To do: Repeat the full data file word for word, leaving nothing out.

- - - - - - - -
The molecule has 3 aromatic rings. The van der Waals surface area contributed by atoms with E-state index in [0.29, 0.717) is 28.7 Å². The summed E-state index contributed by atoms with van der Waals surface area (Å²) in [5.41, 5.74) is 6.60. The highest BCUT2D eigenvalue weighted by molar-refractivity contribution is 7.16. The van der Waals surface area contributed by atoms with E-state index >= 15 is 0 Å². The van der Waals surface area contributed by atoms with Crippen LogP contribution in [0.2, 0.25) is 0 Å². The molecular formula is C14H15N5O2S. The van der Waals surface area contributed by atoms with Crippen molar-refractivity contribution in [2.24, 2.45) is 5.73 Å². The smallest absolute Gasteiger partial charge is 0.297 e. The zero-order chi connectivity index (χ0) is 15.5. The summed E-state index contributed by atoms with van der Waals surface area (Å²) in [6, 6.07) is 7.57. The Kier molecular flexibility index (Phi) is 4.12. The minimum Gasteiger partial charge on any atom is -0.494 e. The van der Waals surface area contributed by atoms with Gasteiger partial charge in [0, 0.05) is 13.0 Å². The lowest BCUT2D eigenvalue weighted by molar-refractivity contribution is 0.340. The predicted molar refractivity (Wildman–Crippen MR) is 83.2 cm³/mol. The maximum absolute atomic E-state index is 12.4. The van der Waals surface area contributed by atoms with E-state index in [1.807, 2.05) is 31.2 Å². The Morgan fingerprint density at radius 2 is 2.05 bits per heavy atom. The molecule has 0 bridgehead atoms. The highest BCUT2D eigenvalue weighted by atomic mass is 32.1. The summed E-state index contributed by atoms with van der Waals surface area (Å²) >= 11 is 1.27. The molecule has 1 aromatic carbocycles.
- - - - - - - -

The molecule has 3 aromatic rings. The van der Waals surface area contributed by atoms with E-state index in [0.29, 0.717) is 28.7 Å². The summed E-state index contributed by atoms with van der Waals surface area (Å²) in [5.41, 5.74) is 6.60. The highest BCUT2D eigenvalue weighted by molar-refractivity contribution is 7.16. The van der Waals surface area contributed by atoms with E-state index >= 15 is 0 Å². The van der Waals surface area contributed by atoms with Crippen LogP contribution in [0.2, 0.25) is 0 Å². The molecular formula is C14H15N5O2S. The van der Waals surface area contributed by atoms with Crippen molar-refractivity contribution in [2.24, 2.45) is 5.73 Å². The smallest absolute Gasteiger partial charge is 0.297 e. The zero-order chi connectivity index (χ0) is 15.5. The summed E-state index contributed by atoms with van der Waals surface area (Å²) in [6, 6.07) is 7.57. The Kier molecular flexibility index (Phi) is 4.12. The minimum Gasteiger partial charge on any atom is -0.494 e. The van der Waals surface area contributed by atoms with Gasteiger partial charge in [0, 0.05) is 13.0 Å². The lowest BCUT2D eigenvalue weighted by molar-refractivity contribution is 0.340. The predicted molar refractivity (Wildman–Crippen MR) is 83.2 cm³/mol. The maximum absolute atomic E-state index is 12.4. The van der Waals surface area contributed by atoms with E-state index in [1.807, 2.05) is 31.2 Å². The Morgan fingerprint density at radius 2 is 2.05 bits per heavy atom. The molecule has 0 bridgehead atoms. The highest BCUT2D eigenvalue weighted by atomic mass is 32.1. The summed E-state index contributed by atoms with van der Waals surface area (Å²) >= 11 is 1.27. The molecule has 1 aromatic carbocycles.